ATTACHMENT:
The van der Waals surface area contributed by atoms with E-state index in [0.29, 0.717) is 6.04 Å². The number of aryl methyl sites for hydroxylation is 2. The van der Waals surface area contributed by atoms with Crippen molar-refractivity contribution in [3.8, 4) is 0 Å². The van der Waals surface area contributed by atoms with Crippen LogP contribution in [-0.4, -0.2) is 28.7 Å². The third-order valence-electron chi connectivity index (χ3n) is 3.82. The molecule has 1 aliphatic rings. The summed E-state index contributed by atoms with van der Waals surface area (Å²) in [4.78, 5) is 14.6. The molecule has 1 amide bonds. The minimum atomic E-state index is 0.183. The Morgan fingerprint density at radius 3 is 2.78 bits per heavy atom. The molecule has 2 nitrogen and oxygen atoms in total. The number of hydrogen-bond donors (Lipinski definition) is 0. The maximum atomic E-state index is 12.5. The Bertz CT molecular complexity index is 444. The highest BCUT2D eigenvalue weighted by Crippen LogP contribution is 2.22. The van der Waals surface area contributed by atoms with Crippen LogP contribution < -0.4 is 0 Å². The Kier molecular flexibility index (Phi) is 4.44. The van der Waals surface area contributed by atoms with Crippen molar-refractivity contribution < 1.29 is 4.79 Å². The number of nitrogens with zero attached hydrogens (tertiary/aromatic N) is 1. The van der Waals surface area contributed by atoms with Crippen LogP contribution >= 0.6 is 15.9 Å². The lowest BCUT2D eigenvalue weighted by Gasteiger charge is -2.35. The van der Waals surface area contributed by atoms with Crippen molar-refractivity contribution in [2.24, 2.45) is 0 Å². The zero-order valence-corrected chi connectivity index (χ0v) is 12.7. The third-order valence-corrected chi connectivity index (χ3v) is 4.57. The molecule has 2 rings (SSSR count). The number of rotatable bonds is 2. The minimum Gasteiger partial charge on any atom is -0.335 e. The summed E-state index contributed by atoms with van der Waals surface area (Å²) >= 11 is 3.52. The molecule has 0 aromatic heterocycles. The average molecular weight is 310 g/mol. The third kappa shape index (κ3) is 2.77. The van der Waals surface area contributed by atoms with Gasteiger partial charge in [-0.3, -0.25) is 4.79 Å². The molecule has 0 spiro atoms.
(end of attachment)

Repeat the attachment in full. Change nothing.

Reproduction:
The van der Waals surface area contributed by atoms with E-state index in [0.29, 0.717) is 6.04 Å². The number of aryl methyl sites for hydroxylation is 2. The van der Waals surface area contributed by atoms with Crippen molar-refractivity contribution in [3.8, 4) is 0 Å². The van der Waals surface area contributed by atoms with Crippen LogP contribution in [-0.4, -0.2) is 28.7 Å². The third-order valence-electron chi connectivity index (χ3n) is 3.82. The molecule has 1 aliphatic rings. The summed E-state index contributed by atoms with van der Waals surface area (Å²) in [4.78, 5) is 14.6. The molecule has 1 amide bonds. The minimum atomic E-state index is 0.183. The Morgan fingerprint density at radius 3 is 2.78 bits per heavy atom. The molecule has 2 nitrogen and oxygen atoms in total. The number of hydrogen-bond donors (Lipinski definition) is 0. The maximum atomic E-state index is 12.5. The Bertz CT molecular complexity index is 444. The highest BCUT2D eigenvalue weighted by Crippen LogP contribution is 2.22. The van der Waals surface area contributed by atoms with Crippen LogP contribution < -0.4 is 0 Å². The Kier molecular flexibility index (Phi) is 4.44. The van der Waals surface area contributed by atoms with Crippen molar-refractivity contribution < 1.29 is 4.79 Å². The number of nitrogens with zero attached hydrogens (tertiary/aromatic N) is 1. The van der Waals surface area contributed by atoms with Crippen LogP contribution >= 0.6 is 15.9 Å². The lowest BCUT2D eigenvalue weighted by Gasteiger charge is -2.35. The van der Waals surface area contributed by atoms with Crippen molar-refractivity contribution in [2.24, 2.45) is 0 Å². The zero-order valence-corrected chi connectivity index (χ0v) is 12.7. The third-order valence-corrected chi connectivity index (χ3v) is 4.57. The molecule has 2 rings (SSSR count). The number of rotatable bonds is 2. The minimum Gasteiger partial charge on any atom is -0.335 e. The summed E-state index contributed by atoms with van der Waals surface area (Å²) >= 11 is 3.52. The molecule has 0 aromatic heterocycles. The average molecular weight is 310 g/mol. The third kappa shape index (κ3) is 2.77. The van der Waals surface area contributed by atoms with Gasteiger partial charge in [-0.3, -0.25) is 4.79 Å². The molecule has 0 spiro atoms.